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CHAPTER 8: Justice, Natural Law, and Reformation Theology * - Paul Heyne, “Are Economists Basically Immoral?” and Other Essays on Economics, Ethics, and Religion 
“Are Economists Basically Immoral?” and Other Essays on Economics, Ethics, and Religion, edited and with an Introduction by Geoffrey Brennan and A.M.C. Waterman (Indianapolis: Liberty Fund, 2008).
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Justice, Natural Law, and Reformation Theology*
The “crisis in law” is almost axiomatic today. The apparent impotence of positivistic conceptions of law in the face of the totalitarianisms of our generation has brought fresh urgency to discussions of natural law. There is general agreement that ancient or classical conceptions of natural law cannot simply be summoned back to life in the twentieth century. But theologians and, with increasing frequency, jurists are insisting that some way must be found to deal with the “lawlessness of law,” to recover a “natural rule of justice,” to establish a criterion of legality which “everywhere has the same force and does not exist by people’s thinking this or that.”1
Wilber G. Katz, Professor of Law in the University of Chicago Law School, has been an influential figure in the continuing conversations of theologians and jurists. He asks:
What is it that the Christian lawyer asks of the theologian? He is seeking primarily for help in dealing articulately with a widely held legal-ethical philosophy which he senses is inconsistent with Christianity. This is the philosophy of legal positivism (which attempts to insulate law from morals) and ethical relativism (which reduces morals to a matter of personal opinion and cultural history). The lawyer Christian rejects this position; he knows that law is not merely a means by which the powerful impose their wills upon the remainder of the community. He insists that criticism of rules of law is not merely expression of subjective preference. . . .
But the Christian lawyer runs into difficulty when he looks for satisfactory terms in which to declare his belief in the moral foundations of the law, when he seeks for the meaning of objectivity in legal criticism and for criteria in terms of which law may be criticized.2
In what terms can the Christian lawyer declare his belief in the moral foundations of the law? That is the principal question. But let us be clear about the question: Why should he want to?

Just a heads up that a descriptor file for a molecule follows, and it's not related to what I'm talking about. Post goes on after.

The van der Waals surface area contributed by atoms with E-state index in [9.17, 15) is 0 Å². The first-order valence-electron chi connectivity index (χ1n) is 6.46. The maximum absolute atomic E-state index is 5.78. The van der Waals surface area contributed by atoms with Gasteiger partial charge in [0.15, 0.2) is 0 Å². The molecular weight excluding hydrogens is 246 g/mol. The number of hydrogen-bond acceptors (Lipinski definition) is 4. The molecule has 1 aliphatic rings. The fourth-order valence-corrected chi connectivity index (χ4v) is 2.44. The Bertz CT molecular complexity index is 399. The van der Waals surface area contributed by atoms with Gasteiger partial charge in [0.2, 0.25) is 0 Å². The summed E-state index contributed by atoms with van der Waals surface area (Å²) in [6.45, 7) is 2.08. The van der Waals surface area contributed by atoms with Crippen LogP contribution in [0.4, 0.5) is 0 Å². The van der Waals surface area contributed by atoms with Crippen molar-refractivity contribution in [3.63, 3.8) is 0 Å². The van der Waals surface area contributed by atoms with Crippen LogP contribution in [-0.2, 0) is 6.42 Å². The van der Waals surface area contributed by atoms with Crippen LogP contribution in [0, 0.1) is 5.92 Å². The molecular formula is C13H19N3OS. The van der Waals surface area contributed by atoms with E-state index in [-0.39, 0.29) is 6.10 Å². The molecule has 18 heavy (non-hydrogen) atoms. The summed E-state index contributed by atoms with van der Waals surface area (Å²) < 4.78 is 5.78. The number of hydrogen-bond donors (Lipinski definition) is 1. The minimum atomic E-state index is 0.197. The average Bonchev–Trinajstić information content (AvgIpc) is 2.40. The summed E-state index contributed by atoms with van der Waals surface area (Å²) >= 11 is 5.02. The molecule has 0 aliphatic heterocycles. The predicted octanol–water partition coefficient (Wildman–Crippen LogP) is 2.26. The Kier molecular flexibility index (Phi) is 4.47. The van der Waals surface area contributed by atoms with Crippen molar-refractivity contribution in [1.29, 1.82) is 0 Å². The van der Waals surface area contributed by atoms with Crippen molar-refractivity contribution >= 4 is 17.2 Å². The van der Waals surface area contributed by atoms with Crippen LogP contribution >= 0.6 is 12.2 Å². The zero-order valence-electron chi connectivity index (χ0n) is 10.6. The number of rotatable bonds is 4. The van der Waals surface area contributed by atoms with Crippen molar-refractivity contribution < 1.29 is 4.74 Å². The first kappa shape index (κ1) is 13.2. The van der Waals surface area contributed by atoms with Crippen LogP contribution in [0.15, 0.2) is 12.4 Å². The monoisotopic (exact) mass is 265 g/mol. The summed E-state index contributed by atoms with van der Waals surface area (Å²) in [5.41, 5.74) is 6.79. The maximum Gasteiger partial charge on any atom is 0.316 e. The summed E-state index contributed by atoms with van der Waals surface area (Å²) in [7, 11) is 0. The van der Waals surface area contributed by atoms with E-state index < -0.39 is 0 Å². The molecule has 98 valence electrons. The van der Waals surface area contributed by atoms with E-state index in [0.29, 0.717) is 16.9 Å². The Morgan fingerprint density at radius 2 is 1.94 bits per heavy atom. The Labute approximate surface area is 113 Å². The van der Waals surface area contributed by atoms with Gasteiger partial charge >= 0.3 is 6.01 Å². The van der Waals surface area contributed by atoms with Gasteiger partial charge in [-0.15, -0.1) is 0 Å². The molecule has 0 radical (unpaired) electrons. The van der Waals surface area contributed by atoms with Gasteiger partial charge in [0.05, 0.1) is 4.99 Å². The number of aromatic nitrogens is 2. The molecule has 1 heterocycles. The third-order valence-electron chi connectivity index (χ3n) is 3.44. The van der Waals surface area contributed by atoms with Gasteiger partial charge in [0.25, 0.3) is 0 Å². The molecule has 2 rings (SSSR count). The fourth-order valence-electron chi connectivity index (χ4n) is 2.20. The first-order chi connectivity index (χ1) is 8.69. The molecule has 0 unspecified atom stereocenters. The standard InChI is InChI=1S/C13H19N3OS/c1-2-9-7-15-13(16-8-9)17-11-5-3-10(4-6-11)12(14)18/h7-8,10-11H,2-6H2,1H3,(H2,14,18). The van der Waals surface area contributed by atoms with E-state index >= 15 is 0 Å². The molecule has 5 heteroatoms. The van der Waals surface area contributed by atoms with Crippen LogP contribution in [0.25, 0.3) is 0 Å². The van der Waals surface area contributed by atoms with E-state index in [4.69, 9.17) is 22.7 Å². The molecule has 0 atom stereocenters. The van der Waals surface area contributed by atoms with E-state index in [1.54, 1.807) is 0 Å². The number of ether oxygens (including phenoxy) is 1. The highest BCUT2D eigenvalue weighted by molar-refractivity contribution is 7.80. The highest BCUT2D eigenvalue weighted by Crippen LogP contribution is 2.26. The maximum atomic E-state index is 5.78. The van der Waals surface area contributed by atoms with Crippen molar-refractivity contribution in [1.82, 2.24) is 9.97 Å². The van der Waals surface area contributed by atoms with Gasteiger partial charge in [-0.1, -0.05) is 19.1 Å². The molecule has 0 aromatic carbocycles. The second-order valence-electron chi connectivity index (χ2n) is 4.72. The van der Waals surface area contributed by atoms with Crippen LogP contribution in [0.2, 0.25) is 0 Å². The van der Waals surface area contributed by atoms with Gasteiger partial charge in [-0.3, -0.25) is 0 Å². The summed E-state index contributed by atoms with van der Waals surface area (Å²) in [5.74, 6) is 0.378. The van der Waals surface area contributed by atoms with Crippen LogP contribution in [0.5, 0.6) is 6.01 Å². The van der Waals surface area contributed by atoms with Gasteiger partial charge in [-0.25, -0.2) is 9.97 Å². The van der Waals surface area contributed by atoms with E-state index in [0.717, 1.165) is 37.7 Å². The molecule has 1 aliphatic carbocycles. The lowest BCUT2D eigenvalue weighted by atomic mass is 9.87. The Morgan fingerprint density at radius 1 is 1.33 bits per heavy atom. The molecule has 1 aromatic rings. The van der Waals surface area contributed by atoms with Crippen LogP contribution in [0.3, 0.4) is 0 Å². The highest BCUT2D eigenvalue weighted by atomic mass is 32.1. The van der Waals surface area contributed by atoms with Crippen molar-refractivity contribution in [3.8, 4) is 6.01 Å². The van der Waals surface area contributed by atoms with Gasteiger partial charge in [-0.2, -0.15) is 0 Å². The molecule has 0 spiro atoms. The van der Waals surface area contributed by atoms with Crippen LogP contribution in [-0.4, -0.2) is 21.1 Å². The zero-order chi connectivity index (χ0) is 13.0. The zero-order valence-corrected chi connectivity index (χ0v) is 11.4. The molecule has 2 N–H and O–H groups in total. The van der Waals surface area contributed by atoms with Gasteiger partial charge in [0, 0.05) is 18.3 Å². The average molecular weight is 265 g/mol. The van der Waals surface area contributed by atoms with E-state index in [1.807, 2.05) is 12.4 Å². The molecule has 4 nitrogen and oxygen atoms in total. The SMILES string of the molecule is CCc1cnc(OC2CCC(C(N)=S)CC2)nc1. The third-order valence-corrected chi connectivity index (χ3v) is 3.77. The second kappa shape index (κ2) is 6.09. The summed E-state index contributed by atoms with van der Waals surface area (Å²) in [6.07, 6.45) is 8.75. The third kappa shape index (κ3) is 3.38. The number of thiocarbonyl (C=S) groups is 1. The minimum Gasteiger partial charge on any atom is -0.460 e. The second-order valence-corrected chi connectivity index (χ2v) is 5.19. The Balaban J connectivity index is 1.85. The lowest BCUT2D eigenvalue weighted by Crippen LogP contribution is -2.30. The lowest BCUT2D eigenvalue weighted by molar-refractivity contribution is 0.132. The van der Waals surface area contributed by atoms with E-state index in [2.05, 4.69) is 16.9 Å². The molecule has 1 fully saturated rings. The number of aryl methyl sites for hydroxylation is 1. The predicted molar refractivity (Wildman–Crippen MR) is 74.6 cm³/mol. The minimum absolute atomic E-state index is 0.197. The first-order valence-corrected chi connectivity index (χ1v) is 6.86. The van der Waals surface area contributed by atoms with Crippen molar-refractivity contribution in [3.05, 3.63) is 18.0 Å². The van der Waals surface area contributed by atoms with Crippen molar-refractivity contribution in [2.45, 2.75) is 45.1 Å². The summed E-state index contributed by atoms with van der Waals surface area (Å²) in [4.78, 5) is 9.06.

And the answer is that the Christian lawyer believes right and wrong are not merely conventional, that they are in some sense rooted in the nature of things, that certain acts would be wrong though no law condemned them, and that laws themselves are capable of being illegal or, to avoid the apparent contradiction, unjust.
Thus the Christian lawyer asks for the standard of justice. He finds himself driven toward the conception of a law beyond the law, a higher law by which positive law may be judged.
Here, then, is the question with which this paper begins: Does Reformation theology have any answer for the jurist who asks for the standard of justice? In stating the question thus we do not intend to be bound by the specific declarations of the sixteenth-century reformers. But we do declare our theological starting point: the principle of justification by grace through faith, as understood in the Lutheran Reformation.
Lutheran theology has historically been guided—some would say obsessed—in its theological method by the distinction between law and Gospel. The Formula of Concord declares:
Nachdem der Unterscheid des Gesetzes und Evangelii ein besonder herrlich Licht ist, welches darzu dienet, dasz Gottes Wort recht geteilet und der heiligen Propheten und Apostel Schriften eigentlich erkläret und verstanden: ist mit besondern Fleisz über denselben zu halten, damit diese zwo Lehren nicht miteinander vermischet, oder aus Evangelio ein Gesetz gemacht, dardurch der Verdienst Christi verdunkelt. . . .3
God has two distinct ways of dealing with men, through the law and through the Gospel: this is the methodological presupposition. This schematization of God’s activity is in turn the basis for the doctrine of the two realms. The Christian is alleged to live in two kingdoms, one characterized by law, the other by grace.4 The kingdom which God rules by law is the kingdom of this world, the kingdom to which all men belong by virtue of their creation. But God also rules by the Gospel, in the kingdom not of this world, the kingdom to which only the Christian belongs and that by virtue of his redemption.
The inference drawn from this schematization of God’s activity is that the Christian lives by two different sets of lights, under two sets of imperatives, with two largely independent concerns. In the kingdom of law he pursues the goals of order, minimization of conflict, reasonable equity, and the preservation of physical life by preservation of the necessary conditions of life. This is justice. In the kingdom of the Gospel, however, mere justice gives way to the life of love. The Christian does not resist evil, forgives all, and is prepared to sacrifice his life or to risk the loss of the conditions of life.
Emil Brunner, though not a Lutheran, is the best-known of contemporary theologians employing this approach. It informs somewhat the fragmentary Ethics of Dietrich Bonhoeffer, though we would hold he has definitely emancipated himself from the system. And it dominates the ethical treatises of Lutherans generally.5
These two realms are not, of course, to be thought of as separate and unrelated. They are always united in the person of the individual Christian. And rather than being an attempt to keep the world at arm’s length, this is a view designed to hold civilization and Church together—without permitting either to interfere with the proper autonomy of the other. It is the view which H. Richard Niebuhr ably describes under the heading “Christ and Culture in Paradox.”